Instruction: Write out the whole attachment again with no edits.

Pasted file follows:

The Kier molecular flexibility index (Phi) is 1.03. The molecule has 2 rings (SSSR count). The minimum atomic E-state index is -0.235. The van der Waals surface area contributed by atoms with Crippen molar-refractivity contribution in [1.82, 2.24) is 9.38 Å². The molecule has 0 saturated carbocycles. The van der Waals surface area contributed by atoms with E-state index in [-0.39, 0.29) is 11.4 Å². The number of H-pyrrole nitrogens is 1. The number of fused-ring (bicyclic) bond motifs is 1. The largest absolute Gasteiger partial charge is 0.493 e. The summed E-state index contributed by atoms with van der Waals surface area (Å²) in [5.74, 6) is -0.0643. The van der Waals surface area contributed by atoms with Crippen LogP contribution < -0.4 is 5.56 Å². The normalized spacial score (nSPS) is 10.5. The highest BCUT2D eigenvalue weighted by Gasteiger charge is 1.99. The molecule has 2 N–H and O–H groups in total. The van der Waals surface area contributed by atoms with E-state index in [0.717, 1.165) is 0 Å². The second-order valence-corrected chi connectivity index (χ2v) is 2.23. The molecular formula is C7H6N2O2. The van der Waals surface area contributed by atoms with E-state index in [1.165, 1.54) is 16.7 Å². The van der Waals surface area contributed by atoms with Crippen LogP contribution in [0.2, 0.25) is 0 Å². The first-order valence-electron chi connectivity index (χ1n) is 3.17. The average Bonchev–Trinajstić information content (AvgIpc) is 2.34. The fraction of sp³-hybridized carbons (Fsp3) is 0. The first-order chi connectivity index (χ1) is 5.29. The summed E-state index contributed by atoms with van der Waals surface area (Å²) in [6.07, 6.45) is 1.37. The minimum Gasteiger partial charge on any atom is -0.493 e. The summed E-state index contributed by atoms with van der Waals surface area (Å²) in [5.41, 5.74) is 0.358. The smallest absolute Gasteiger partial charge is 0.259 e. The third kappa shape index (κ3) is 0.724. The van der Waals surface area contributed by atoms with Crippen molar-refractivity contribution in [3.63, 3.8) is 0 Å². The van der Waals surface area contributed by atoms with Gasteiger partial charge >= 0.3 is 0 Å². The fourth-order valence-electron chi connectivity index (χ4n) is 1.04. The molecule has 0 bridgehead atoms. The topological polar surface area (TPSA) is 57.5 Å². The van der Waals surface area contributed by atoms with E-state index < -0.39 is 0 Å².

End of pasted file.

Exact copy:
The Kier molecular flexibility index (Phi) is 1.03. The molecule has 2 rings (SSSR count). The minimum atomic E-state index is -0.235. The van der Waals surface area contributed by atoms with Crippen molar-refractivity contribution in [1.82, 2.24) is 9.38 Å². The molecule has 0 saturated carbocycles. The van der Waals surface area contributed by atoms with E-state index in [-0.39, 0.29) is 11.4 Å². The number of H-pyrrole nitrogens is 1. The number of fused-ring (bicyclic) bond motifs is 1. The largest absolute Gasteiger partial charge is 0.493 e. The summed E-state index contributed by atoms with van der Waals surface area (Å²) in [5.74, 6) is -0.0643. The van der Waals surface area contributed by atoms with Crippen LogP contribution < -0.4 is 5.56 Å². The normalized spacial score (nSPS) is 10.5. The highest BCUT2D eigenvalue weighted by Gasteiger charge is 1.99. The molecule has 2 N–H and O–H groups in total. The van der Waals surface area contributed by atoms with E-state index in [0.717, 1.165) is 0 Å². The second-order valence-corrected chi connectivity index (χ2v) is 2.23. The molecular formula is C7H6N2O2. The van der Waals surface area contributed by atoms with E-state index in [1.165, 1.54) is 16.7 Å². The van der Waals surface area contributed by atoms with Crippen LogP contribution in [0.2, 0.25) is 0 Å². The first-order valence-electron chi connectivity index (χ1n) is 3.17. The average Bonchev–Trinajstić information content (AvgIpc) is 2.34. The fraction of sp³-hybridized carbons (Fsp3) is 0. The first-order chi connectivity index (χ1) is 5.29. The summed E-state index contributed by atoms with van der Waals surface area (Å²) in [6.07, 6.45) is 1.37. The minimum Gasteiger partial charge on any atom is -0.493 e. The summed E-state index contributed by atoms with van der Waals surface area (Å²) in [5.41, 5.74) is 0.358. The smallest absolute Gasteiger partial charge is 0.259 e. The third kappa shape index (κ3) is 0.724. The van der Waals surface area contributed by atoms with Crippen molar-refractivity contribution in [3.63, 3.8) is 0 Å². The van der Waals surface area contributed by atoms with Gasteiger partial charge >= 0.3 is 0 Å². The fourth-order valence-electron chi connectivity index (χ4n) is 1.04. The molecule has 0 bridgehead atoms. The topological polar surface area (TPSA) is 57.5 Å². The van der Waals surface area contributed by atoms with E-state index < -0.39 is 0 Å².